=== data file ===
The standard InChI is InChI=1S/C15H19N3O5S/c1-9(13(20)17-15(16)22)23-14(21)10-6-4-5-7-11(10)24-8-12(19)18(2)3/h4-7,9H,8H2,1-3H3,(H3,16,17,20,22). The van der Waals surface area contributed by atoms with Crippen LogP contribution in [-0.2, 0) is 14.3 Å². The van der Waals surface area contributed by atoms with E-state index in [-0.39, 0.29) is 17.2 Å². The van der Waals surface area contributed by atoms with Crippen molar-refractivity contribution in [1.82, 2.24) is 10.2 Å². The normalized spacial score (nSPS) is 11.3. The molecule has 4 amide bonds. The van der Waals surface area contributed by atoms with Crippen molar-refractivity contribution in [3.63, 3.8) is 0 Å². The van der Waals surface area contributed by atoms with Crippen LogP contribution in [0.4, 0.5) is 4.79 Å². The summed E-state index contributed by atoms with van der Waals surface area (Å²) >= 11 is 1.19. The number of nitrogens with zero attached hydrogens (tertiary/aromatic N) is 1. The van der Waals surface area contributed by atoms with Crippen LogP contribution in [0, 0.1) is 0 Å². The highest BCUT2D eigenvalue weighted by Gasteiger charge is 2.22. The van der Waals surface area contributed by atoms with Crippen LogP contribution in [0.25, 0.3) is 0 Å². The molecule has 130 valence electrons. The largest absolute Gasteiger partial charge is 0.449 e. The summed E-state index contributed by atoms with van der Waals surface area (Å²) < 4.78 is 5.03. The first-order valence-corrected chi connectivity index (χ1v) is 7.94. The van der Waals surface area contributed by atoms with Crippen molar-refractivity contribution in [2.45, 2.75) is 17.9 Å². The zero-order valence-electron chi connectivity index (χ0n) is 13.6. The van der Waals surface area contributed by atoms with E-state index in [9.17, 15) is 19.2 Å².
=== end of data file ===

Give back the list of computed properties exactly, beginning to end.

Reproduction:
The standard InChI is InChI=1S/C15H19N3O5S/c1-9(13(20)17-15(16)22)23-14(21)10-6-4-5-7-11(10)24-8-12(19)18(2)3/h4-7,9H,8H2,1-3H3,(H3,16,17,20,22). The van der Waals surface area contributed by atoms with Crippen LogP contribution in [-0.2, 0) is 14.3 Å². The van der Waals surface area contributed by atoms with E-state index in [-0.39, 0.29) is 17.2 Å². The van der Waals surface area contributed by atoms with Crippen molar-refractivity contribution in [1.82, 2.24) is 10.2 Å². The normalized spacial score (nSPS) is 11.3. The molecule has 4 amide bonds. The van der Waals surface area contributed by atoms with Crippen molar-refractivity contribution in [3.63, 3.8) is 0 Å². The van der Waals surface area contributed by atoms with Crippen LogP contribution in [0.4, 0.5) is 4.79 Å². The summed E-state index contributed by atoms with van der Waals surface area (Å²) >= 11 is 1.19. The number of nitrogens with zero attached hydrogens (tertiary/aromatic N) is 1. The van der Waals surface area contributed by atoms with Crippen LogP contribution in [0, 0.1) is 0 Å². The highest BCUT2D eigenvalue weighted by Gasteiger charge is 2.22. The van der Waals surface area contributed by atoms with Crippen LogP contribution in [0.25, 0.3) is 0 Å². The molecule has 130 valence electrons. The largest absolute Gasteiger partial charge is 0.449 e. The summed E-state index contributed by atoms with van der Waals surface area (Å²) < 4.78 is 5.03. The first-order valence-corrected chi connectivity index (χ1v) is 7.94. The van der Waals surface area contributed by atoms with Crippen molar-refractivity contribution in [2.45, 2.75) is 17.9 Å². The zero-order valence-electron chi connectivity index (χ0n) is 13.6. The van der Waals surface area contributed by atoms with E-state index in [9.17, 15) is 19.2 Å².